Expert Answer and Explanation



CC (chief complaint): “Feldman has some difficulties in school.”

HPI: Mr. Jay Feldman is a 19-years-old European-American male presenting to the office for psychiatric evaluation. He was referred for evaluation by his parents. The patient’s parents complain that he has some problems in school. The parents note that his psychiatric problems started after he joined state college.

Since joining college, he has been experiencing delusions that people are spying on him. He has lost 18lbs and has a poor appetite. His speech is disorganized and he is hallucinating. He has not been sleeping well, has not got in touch with his friends since he came for the spring holidays, and does not shower.

Past Psychiatric History:

  • General Statement: He first entered aripiprazole treatment for mild paranoia six months ago.
  • Caregivers (if applicable): Not applicable.
  • Hospitalizations: Never hospitalized.
  • Medication trials: He went through a short trial of aripiprazole but stopped because the medication caused a side effect of akathisia.
  • Psychotherapy or Previous Psychiatric Diagnosis: He was diagnosed with mild paranoia six months ago.

Substance Current Use and History: He denies drug abuse and does not take alcohol or tobacco.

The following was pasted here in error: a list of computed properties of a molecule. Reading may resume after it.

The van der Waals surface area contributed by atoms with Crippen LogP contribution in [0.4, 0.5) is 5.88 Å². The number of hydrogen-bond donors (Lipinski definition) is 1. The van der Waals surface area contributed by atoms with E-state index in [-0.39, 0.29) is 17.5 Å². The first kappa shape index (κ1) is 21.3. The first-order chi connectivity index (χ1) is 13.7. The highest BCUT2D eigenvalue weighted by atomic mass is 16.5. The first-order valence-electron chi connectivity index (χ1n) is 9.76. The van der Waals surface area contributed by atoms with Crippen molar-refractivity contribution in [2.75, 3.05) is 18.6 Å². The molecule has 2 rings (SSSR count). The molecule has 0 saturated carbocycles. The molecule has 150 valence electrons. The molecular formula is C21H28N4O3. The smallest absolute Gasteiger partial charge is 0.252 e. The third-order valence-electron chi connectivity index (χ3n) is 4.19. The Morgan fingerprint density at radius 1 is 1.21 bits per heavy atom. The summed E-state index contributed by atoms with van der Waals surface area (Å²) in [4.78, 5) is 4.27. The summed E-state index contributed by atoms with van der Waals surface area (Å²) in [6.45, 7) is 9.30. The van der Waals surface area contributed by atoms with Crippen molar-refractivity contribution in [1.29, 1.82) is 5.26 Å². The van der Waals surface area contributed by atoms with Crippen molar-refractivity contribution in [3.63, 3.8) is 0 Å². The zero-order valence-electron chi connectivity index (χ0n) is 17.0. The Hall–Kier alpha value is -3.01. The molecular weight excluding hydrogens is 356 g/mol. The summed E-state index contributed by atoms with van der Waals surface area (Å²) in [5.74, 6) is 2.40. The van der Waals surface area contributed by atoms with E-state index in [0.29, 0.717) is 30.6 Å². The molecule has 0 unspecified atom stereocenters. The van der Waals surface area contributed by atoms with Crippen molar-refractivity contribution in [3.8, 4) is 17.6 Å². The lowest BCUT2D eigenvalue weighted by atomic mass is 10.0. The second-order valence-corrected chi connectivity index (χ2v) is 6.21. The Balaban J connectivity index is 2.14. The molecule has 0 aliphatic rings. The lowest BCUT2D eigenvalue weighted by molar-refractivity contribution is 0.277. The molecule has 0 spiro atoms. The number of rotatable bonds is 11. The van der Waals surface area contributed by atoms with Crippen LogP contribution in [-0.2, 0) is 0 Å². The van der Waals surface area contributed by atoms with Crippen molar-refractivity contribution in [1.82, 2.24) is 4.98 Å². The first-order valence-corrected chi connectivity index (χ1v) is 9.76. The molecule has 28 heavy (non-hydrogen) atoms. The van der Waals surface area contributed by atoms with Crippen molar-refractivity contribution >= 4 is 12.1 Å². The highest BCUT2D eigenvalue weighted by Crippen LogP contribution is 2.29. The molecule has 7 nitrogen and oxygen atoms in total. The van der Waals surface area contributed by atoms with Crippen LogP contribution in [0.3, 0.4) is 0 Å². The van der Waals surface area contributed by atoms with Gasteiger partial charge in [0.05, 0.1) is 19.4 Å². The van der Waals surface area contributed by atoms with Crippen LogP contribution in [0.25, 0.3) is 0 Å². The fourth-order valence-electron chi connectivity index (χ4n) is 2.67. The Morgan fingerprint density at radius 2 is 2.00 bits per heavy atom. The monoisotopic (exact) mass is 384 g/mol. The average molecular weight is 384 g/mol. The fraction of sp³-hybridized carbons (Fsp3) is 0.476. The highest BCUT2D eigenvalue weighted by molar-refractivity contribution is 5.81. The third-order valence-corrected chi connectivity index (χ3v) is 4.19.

Family Psychiatric/Substance Use History: His family members have a history of mental health issues. His father was diagnosed with paranoid schizophrenia and his mother with anxiety. One of his younger brothers has a history of anxiety and the other ADHD. No family history of substance abuse.

Psychosocial History: The patient was born and raised by his parents in Alameda, California. He has two younger brothers. He lives with his roommate in the state college but is currently with his family for the spring holiday. He has no children and is single. He is a first-year student at a state college. He loves playing football. He is not working. He has no legal problems, history of violence, or history of violence.

Medical History: No previous medical issues. No surgeries.

  • Current Medications: No medications.
  • Allergies: No allergies.
  • Reproductive Hx: He is sexually active. No reproductive problems.


  • GENERAL: Positive for weight change. No fever, fatigue, chills, or weaknesses.
  • HEENT: No double vision or visual loss. No hearing abnormalities. No runny nose, sneezing, or congestion. No throat lesions or sore throat.
  • SKIN: No inflammation.
  • CARDIOVASCULAR: No chest pain, palpitations, edema, or chest pressure.
  • RESPIRATORY: No respiratory problems. No shortness of breath.
  • GASTROINTESTINAL: No diarrhea, nausea, abdominal problems, or vomiting.